-> '''[[VideoGame/{{Borderlands}} Claptrap]]:''' Wub wub wub wub wub wub\\
'''[[WesternAnimation/TheVentureBrothers Brock Samson]]:''' The hell is that crap?\\
'''[[VideoGame/{{Portal}} GLaDOS]]''': I believe it is what the kids are calling Music/{{Dubstep}}.\\
'''Brock''': Aw, Jesus, can't you play some [[Music/LedZeppelin Zeppelin]] or something?\\
'''Claptrap''': You better get used to this sound, grandpa, because the dub is the only music that survives the Great Digital Event Horizon of [[TwentyMinutesIntoTheFuture 2033]]. BOOM!!\\
'''Brock''': [[FlatJoy Great]], [[DrivenToSuicide another reason to die young]].
--> -- ''VideoGame/PokerNight2''

Ah, music. The universal language. And it's a good bet we'll still be listening to it thousands of years from now, although it may take a form which may not be recognizable to us present-day humans as music. That's because TheFuture is where everything is supposed to be all cool, shiny and... well... ''future-y'', so of course it'll be different!

Well... maybe not so much...

Oftentimes, "futuristic" music in a movie or series will be based on contemporary popular music, with a few fancy bells and whistles added. You can expect fashion and hairstyles to [[NoNewFashionsInTheFuture also be based on contemporary examples]], but it seems a bit more jarringly retro and unrealistic when music that seems rooted to a certain decade and place is inserted into a futuristic setting, either in the soundtrack or as music that people listen to for recreation.

Future-themed movies (especially those made in the 50s) will often feature lots of creepy {{theremin}} music, la BernardHerrmann's score from ''Film/TheDayTheEarthStoodStill1951''. The soundtrack may also feature lots of weird alien-y or spaceship-y noises, which are hard to describe accurately, but if you pop in a DVD of ''ForbiddenPlanet'' you'll hear them going off in the background all the time.

Anytime a character sings a song or turns on a radio (or the [[SubspaceAnsible futuristic movie equivalent]] of a radio) you can expect to hear music which sounds not unlike a top 40 hit dating from the decade the movie was made, with a few "futuristic-sounding" instruments (like synthesizers or the aforementioned {{theremin}}) thrown in. The [[TheJetsons Jetsons]] episode featuring Jet Screamer, a 60s-ish pop idol, singing "Epp Opp Ork Means I Love You" is a prime example of this. (Although [[WeirdAlEffect more people today may be familiar]] with the Violent Femmes' particularly faithful cover version of this song...)

If a futuristic movie is made in the '70s or '80s, you can expect at least one scene to take place in a "futuristic disco" which features lots of heavily synthesized music and people in neon costumes writhing around. (The ''Buck Rogers'' TV series featured a lot of scenes like these, as did the movie ''Logan's Run'' and the ''MST3K'' episode ''SpaceMutiny.'') It helps that a fair amount of the actual synthesized pop music from those decades (Kraftwerk, etc.) still sounds stereotypically futuristic to modern ears. And CyberPunkIsTechno, naturally.

In futuristic movies that prominently feature aliens, you can expect ''their'' music to either be:
* A random and non-musical collection of notes and rhythms that ''no one'' -- aside from a malfunctioning robot with Parkinson's -- could hope to dance to.
** This has a basis in reality, though, as humans and monkeys have [[http://www.usnews.com/science/articles/2009/09/02/play-that-monkey-music very different musical tastes]] ([[http://www.sciencenews.org/view/generic/id/46942/title/Play_that_monkey_music original article]] available only to subscribers), and they're not even from different planets.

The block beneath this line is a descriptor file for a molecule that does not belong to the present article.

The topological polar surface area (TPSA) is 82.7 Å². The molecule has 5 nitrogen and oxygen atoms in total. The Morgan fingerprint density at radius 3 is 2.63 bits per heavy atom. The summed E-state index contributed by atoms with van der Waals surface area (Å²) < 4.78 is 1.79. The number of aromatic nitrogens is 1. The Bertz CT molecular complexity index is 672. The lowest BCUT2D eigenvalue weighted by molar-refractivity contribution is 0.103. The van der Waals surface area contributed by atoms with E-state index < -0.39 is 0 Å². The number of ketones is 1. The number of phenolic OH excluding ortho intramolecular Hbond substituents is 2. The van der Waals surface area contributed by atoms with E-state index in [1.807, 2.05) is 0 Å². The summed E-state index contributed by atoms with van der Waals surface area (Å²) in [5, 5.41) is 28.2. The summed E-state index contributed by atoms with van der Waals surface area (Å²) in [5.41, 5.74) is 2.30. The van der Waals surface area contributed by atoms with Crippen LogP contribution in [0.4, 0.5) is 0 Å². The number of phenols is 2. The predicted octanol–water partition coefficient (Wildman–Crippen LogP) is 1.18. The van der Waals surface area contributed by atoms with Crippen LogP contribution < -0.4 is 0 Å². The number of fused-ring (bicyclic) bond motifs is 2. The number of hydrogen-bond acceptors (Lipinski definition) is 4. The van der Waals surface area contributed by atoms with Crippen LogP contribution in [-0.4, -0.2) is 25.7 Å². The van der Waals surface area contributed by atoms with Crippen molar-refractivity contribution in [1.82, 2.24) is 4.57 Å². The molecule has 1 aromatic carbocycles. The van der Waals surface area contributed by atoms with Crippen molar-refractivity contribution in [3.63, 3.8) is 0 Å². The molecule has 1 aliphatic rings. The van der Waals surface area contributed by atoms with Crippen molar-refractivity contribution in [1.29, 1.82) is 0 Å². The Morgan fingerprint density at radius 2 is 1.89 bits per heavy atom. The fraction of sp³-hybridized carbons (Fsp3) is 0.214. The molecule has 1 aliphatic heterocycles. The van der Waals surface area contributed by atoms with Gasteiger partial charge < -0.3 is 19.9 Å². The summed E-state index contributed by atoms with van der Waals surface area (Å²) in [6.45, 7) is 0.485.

* Some form of "opera." (Klingon opera perhaps being the most prominent example.)
* Music which sounds suspiciously like a popular and "rebellious" contemporary form of music if the aliens are teenagers (or the alien-aged equivalent of teenagers.)
* Contemporary pop music, only with more synthesizers, timbre distortions, and random electronic noises.

In some instances, you may even [[OminousLatinChanting hear aliens chanting in an alien language]], but that's usually reserved for scenes where something is about to go horribly, horribly wrong.

An abundant source of {{Zeerust}}.
----
!!Examples:

[[foldercontrol]]

[[folder: Anime and Manga ]]

* ''KeroroGunsou'' has its frog aliens enjoying synchronized croaking.
* Allegedly the genesis of ''Manga/{{Akira}}'''s one-of-a-kind soundtrack came in the form of composer Geinoh Yamashiro trying to write music that combined the sounds of the past and the future.

[[/folder]]

[[folder: Film ]]

* ''Franchise/StarWars'' has a few:
** The [[http://www.youtube.com/watch?v=JaPf-MRKITg band]] in the cantina scene in the first film plays a jazzy piece quite different from the "expected alien music" mentioned above. According to the liner notes in the soundtrack vinyl, Lucas asked John Williams to imagine that these aliens discovered a BennyGoodman album and tried to interpret it.
*** The unfortunate name for this style of music in canon is [[http://starwars.wikia.com/wiki/Jizz jizz]].
** One of the scenes in ''Revenge of the Sith'' features some Mon Calamari opera. It is most succinctly described as "abstract."
** The music played in Jabba's palace in the 1983 version of ''Return of the Jedi'' was very 1983-ish. In the 1997 version, the music was updated to (surprise!) 1997 standards. Incongruously preceding this number is what could pass for an 18th-century minuet if not for the synthesizers. The "[[http://www.youtube.com/watch?v=np6vAuS0KNs yub nub]]" Ewok song at the end of the movie was also replaced with a more [[http://www.youtube.com/watch?v=iPieaFbG1N8&feature=fvst traditional]] orchestral piece (which probably was not meant to represent in-universe music).